Having a sore throat is very common and is a frequent reason for medical consultation. This symptom is usually linked to an inflammation of this region, usually due to a viral infection, or, more rarely, a bacterial one. Other causes that can explain this painful irritation are allergies, pollution, smoking, acid reflux and others.
From slight tickling, to difficulty swallowing and to a pain as sharp as razor blades, the soreness of the throat can vary in intensity. When it is associated with additional symptoms such as fever or cough, it is likely to be a sign of a more serious ailment.
What is a sore throat?
Sore throat is not a disease but a symptom that can be caused by various reasons. It is an inflammation that can affect various areas around the throat: the tonsils, the pharynx or the larynx. Sometimes it can cause redness or difficulty swallowing.
Locations of the soreness:
Depending on the specific location of the inflammation and therefore of the sore throat, it is given a different name:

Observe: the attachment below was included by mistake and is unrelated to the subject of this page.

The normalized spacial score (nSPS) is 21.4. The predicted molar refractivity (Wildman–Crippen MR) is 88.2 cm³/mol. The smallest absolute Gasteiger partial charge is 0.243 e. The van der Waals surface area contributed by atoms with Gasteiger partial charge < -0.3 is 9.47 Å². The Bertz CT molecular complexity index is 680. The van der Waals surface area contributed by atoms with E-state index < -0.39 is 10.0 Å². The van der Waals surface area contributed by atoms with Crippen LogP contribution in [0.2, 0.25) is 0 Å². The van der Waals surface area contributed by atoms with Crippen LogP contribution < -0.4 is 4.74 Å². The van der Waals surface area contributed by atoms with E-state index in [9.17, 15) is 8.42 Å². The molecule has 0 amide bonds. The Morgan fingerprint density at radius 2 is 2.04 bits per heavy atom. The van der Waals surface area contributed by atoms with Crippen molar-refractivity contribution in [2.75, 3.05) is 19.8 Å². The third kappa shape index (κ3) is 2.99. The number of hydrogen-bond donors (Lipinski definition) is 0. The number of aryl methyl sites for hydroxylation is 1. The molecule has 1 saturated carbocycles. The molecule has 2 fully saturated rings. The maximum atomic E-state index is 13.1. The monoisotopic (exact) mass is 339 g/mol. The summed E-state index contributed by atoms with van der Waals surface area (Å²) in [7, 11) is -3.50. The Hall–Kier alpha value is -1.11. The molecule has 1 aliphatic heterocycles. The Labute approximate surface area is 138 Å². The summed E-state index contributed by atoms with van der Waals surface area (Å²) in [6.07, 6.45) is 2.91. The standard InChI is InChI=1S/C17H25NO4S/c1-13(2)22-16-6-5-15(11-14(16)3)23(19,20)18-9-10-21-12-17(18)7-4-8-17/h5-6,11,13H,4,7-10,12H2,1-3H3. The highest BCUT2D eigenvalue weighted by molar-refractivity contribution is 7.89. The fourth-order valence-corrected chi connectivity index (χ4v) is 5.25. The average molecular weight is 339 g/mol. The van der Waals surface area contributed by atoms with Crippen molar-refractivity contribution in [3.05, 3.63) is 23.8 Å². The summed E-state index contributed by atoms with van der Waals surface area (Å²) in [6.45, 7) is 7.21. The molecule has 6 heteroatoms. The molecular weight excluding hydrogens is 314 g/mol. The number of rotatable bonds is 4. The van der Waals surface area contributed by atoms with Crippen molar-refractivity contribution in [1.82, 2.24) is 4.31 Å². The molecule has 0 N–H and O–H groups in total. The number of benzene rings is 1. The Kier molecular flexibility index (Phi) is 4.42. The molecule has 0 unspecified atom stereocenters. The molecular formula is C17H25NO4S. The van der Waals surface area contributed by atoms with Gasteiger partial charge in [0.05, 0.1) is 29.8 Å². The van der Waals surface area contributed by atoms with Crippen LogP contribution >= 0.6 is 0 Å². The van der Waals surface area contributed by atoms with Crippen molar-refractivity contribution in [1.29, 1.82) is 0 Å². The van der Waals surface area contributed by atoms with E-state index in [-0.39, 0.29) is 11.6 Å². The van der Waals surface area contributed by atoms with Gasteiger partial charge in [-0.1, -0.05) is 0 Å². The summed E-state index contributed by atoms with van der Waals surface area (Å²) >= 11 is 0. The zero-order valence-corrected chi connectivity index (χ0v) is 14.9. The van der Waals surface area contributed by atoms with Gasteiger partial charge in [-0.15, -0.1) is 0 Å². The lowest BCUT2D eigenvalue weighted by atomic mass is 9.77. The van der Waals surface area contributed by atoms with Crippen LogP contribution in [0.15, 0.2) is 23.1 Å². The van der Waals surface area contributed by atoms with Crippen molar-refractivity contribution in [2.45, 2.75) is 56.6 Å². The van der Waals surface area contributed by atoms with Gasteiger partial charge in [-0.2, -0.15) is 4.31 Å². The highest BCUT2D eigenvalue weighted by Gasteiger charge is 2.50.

- Pharyngitis: it is therefore painful to speak, to swallow, and sometimes even to breathe;
- Laryngitis: the inflammation in the larynx can be more dangerous, as it can cause somewhat serious breathing difficulties;
- Tonsillitis: the pain is more localized and occurs in one or both tonsils, and causes significant difficulty swallowing. The pain may also radiate into the ear;
- Epiglottitis: inflammation of the epiglottis, the pain here is located more on the surface of the throat, where the tonsils are located. It causes severe pain when swallowing and this pain can also radiate into the ear.
Some factors increase the risk of developing a sore throat:
What causes a sore throat?
The vast majority of sore throats are caused by a virus, such as the common cold, the flu, COVID19 or acute nasopharyngitis. These infections usually cause coughing, which irritates the throat.
There are also bacterial causes, especially bacterial angina (Streptococcus). Sore throats of bacterial origin cause more pronounced symptoms, usually with more severe pain, but they are not as common.
Other causes of a sore throat include:
- Irritation from a nasogastric tube.
- Kawasaki disease – a rare condition that affects children under five.
- Some blood disorders, such as leukemia (cancer of the bone marrow) or aplastic anemia (when the bone marrow does not produce enough blood cells).
- Gastroesophageal reflux disease (GERD), acid reflux can sometimes lead to a sore throat.
- Fatigue (due to a weakened immune system).
- A foreign body, easily identified by context. For example, a sudden feeling of pain when eating fish, which raises the suspicion of a fish bone.